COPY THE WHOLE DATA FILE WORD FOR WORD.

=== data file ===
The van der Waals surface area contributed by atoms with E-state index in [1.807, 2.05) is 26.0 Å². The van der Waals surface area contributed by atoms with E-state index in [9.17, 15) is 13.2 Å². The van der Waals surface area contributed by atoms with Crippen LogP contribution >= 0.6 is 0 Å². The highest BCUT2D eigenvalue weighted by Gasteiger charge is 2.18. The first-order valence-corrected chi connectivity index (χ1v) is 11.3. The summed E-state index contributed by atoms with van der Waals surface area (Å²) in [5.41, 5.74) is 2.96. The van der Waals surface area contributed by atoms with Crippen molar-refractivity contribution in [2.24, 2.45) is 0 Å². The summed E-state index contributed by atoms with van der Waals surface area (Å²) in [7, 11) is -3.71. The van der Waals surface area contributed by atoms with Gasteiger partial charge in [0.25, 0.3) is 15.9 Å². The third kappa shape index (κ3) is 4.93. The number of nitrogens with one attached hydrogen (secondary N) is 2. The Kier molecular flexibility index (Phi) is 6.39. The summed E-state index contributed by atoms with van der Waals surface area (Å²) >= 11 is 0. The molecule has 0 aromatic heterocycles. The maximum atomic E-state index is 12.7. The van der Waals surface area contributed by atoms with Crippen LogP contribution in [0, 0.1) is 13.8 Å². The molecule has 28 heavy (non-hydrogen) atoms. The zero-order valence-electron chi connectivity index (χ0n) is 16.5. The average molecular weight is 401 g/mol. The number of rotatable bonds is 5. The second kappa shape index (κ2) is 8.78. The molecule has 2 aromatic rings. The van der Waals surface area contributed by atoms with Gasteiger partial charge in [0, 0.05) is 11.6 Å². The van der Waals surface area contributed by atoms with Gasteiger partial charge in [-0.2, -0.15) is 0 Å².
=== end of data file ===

The van der Waals surface area contributed by atoms with E-state index in [1.807, 2.05) is 26.0 Å². The van der Waals surface area contributed by atoms with E-state index in [9.17, 15) is 13.2 Å². The van der Waals surface area contributed by atoms with Crippen LogP contribution >= 0.6 is 0 Å². The highest BCUT2D eigenvalue weighted by Gasteiger charge is 2.18. The first-order valence-corrected chi connectivity index (χ1v) is 11.3. The summed E-state index contributed by atoms with van der Waals surface area (Å²) in [5.41, 5.74) is 2.96. The van der Waals surface area contributed by atoms with Crippen molar-refractivity contribution in [2.24, 2.45) is 0 Å². The summed E-state index contributed by atoms with van der Waals surface area (Å²) in [7, 11) is -3.71. The van der Waals surface area contributed by atoms with Gasteiger partial charge in [0.25, 0.3) is 15.9 Å². The third kappa shape index (κ3) is 4.93. The number of nitrogens with one attached hydrogen (secondary N) is 2. The Kier molecular flexibility index (Phi) is 6.39. The summed E-state index contributed by atoms with van der Waals surface area (Å²) >= 11 is 0. The molecule has 0 aromatic heterocycles. The maximum atomic E-state index is 12.7. The van der Waals surface area contributed by atoms with Crippen LogP contribution in [0, 0.1) is 13.8 Å². The molecule has 28 heavy (non-hydrogen) atoms. The zero-order valence-electron chi connectivity index (χ0n) is 16.5. The average molecular weight is 401 g/mol. The number of rotatable bonds is 5. The second kappa shape index (κ2) is 8.78. The molecule has 2 aromatic rings. The van der Waals surface area contributed by atoms with Gasteiger partial charge in [0, 0.05) is 11.6 Å². The van der Waals surface area contributed by atoms with Gasteiger partial charge in [-0.2, -0.15) is 0 Å².